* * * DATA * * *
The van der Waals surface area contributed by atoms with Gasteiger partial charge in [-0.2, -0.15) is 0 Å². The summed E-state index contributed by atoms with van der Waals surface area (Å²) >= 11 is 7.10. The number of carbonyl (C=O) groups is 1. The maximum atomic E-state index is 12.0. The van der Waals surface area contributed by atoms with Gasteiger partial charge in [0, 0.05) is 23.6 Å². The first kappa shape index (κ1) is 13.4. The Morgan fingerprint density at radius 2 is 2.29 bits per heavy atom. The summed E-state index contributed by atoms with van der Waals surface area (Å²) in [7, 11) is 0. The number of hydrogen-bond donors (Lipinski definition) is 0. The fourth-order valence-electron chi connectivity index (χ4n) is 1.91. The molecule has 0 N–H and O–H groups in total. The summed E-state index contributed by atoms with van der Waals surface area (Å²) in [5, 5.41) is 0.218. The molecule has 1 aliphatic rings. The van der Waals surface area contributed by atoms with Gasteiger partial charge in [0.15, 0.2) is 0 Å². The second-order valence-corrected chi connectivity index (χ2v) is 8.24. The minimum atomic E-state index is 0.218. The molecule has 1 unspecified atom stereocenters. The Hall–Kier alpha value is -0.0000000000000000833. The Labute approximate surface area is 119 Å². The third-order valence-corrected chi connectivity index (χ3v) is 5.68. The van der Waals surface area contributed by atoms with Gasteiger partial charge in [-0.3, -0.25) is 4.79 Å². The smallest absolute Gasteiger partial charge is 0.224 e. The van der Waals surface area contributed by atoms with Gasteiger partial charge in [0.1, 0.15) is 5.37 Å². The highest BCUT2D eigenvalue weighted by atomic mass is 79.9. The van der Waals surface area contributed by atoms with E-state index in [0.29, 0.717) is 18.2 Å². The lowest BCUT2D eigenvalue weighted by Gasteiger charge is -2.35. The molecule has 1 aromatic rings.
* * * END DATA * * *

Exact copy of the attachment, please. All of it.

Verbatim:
The van der Waals surface area contributed by atoms with Gasteiger partial charge in [-0.2, -0.15) is 0 Å². The summed E-state index contributed by atoms with van der Waals surface area (Å²) >= 11 is 7.10. The number of carbonyl (C=O) groups is 1. The maximum atomic E-state index is 12.0. The van der Waals surface area contributed by atoms with Gasteiger partial charge in [0, 0.05) is 23.6 Å². The first kappa shape index (κ1) is 13.4. The Morgan fingerprint density at radius 2 is 2.29 bits per heavy atom. The summed E-state index contributed by atoms with van der Waals surface area (Å²) in [7, 11) is 0. The number of hydrogen-bond donors (Lipinski definition) is 0. The fourth-order valence-electron chi connectivity index (χ4n) is 1.91. The molecule has 0 N–H and O–H groups in total. The summed E-state index contributed by atoms with van der Waals surface area (Å²) in [5, 5.41) is 0.218. The molecule has 1 aliphatic rings. The van der Waals surface area contributed by atoms with Gasteiger partial charge in [0.15, 0.2) is 0 Å². The second-order valence-corrected chi connectivity index (χ2v) is 8.24. The minimum atomic E-state index is 0.218. The molecule has 1 unspecified atom stereocenters. The Hall–Kier alpha value is -0.0000000000000000833. The Labute approximate surface area is 119 Å². The third-order valence-corrected chi connectivity index (χ3v) is 5.68. The van der Waals surface area contributed by atoms with Gasteiger partial charge in [-0.3, -0.25) is 4.79 Å². The smallest absolute Gasteiger partial charge is 0.224 e. The van der Waals surface area contributed by atoms with Gasteiger partial charge in [0.1, 0.15) is 5.37 Å². The highest BCUT2D eigenvalue weighted by atomic mass is 79.9. The van der Waals surface area contributed by atoms with E-state index in [0.29, 0.717) is 18.2 Å². The lowest BCUT2D eigenvalue weighted by Gasteiger charge is -2.35. The molecule has 1 aromatic rings.